“It was a project that was always running alongside major social upheavals in the space of gender, women’s rights, sexual violence and the urgency of addressing it,” says Murphy. “It’s been an incredibly tumultuous process…. There were times when I think we both felt like it was not clear that it was going to go through, ever.”
The fact that the Model Penal Code is unusual in the context of the ALI’s stable of projects compounded the challenges of the revision. Most ALI reporters work on Restatements, which function as clear formulations of common law and its statutory elements, and reflect the law as it stands or as a court might state it. On the other hand, the Model Penal Code, originally promulgated in 1962, necessarily had a different ambition, because penal law was, as Murphy puts it, “so incoherent.” Thus, many of the contentious issues that arose during Schulhofer and Murphy’s project had not been previously arbitrated.
“A lot of these debates that in other contexts, when you’re doing a Restatement, get hashed out in the law by legal actors, had to be hashed out by us in the ALI in the first instance,” Murphy explains. That gives the Model Penal Code even greater influence. The majority of states lift large chunks of it as the basis of their statutory code, and the US Supreme Court increasingly relies on it. The knowledge of that influence heightened the urgency of disagreements among the ALI membership.
An immense breakthrough came in 2016 when the members, after protracted debate, finally approved a new definition of “consent,” the principal concept used to gauge the lawfulness of sexual conduct. The revised meaning was a crucial and hard-fought compromise. It centered consent on the concept of willingness, but also specified that neither verbal nor physical resistance is required to establish a lack of consent, that consent can be withdrawn at any time, and that a clear verbal refusal—such as “No”—establishes the lack of consent. In other words, willingness is ordinarily the touchstone of consent, but no one can argue that a person who says “No” is really willing; “no” always means no.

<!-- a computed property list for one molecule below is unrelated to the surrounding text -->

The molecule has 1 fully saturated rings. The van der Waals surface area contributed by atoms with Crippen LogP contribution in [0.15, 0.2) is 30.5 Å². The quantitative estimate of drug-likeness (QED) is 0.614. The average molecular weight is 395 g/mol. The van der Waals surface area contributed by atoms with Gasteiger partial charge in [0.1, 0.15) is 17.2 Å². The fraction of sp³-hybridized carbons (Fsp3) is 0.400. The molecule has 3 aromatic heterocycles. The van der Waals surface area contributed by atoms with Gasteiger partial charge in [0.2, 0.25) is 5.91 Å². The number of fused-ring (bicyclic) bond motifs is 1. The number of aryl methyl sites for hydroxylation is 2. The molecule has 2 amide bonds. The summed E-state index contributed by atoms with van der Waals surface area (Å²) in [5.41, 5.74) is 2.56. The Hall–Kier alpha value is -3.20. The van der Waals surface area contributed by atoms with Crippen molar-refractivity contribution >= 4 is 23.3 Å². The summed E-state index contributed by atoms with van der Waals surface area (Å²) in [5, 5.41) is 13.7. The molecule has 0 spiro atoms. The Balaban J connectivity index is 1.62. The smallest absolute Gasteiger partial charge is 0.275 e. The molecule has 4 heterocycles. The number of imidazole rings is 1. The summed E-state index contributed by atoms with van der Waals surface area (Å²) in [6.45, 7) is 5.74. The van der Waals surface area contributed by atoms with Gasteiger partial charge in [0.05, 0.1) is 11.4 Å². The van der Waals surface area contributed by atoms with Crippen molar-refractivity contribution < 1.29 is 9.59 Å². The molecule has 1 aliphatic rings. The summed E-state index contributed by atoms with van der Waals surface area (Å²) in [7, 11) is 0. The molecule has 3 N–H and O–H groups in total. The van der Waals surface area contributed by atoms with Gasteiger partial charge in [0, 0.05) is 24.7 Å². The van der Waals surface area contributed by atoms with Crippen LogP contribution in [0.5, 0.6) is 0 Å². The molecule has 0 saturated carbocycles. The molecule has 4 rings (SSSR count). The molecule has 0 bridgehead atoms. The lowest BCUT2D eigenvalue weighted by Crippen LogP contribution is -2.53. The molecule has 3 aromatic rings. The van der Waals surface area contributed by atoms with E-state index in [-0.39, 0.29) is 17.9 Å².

Schulhofer and Murphy give credit to Dean Emeritus Richard Revesz, the current director of the ALI, for his efforts to bring together council members at crucial junctures. Ensuring that particularly difficult points were hammered out behind the scenes before being presented to the wider membership proved key to winning approval of the most recent draft.
“Across the spectrum of opinion among criminal law experts and across much of the left-right political divide, there is a strong consensus that too much behavior is criminalized, that properly prohibited conduct is punished much too severely, and that people of color bear far too much of the brunt of criminal law enforcement,” Schulhofer says. “Yet our project was animated by the conviction that in the area of sexual abuse, the problems run in the other direction—that criminal law has serious gaps, that far too many victims are left without the criminal-law safeguards they desperately need, and that the least advantaged in our society, especially poor people of color, are especially affected by this lack of adequate protection from sexual abuse. We had to find ways to extend the criminal law, and to reach grave sexual abuses that too often benefit from impunity, without contributing to overincarceration, disproportionately severe punishments, racially discriminatory law enforcement, and improper governmental intrusion into genuinely consensual sexual behavior. It wasn’t easy.”
Posted August 24, 2021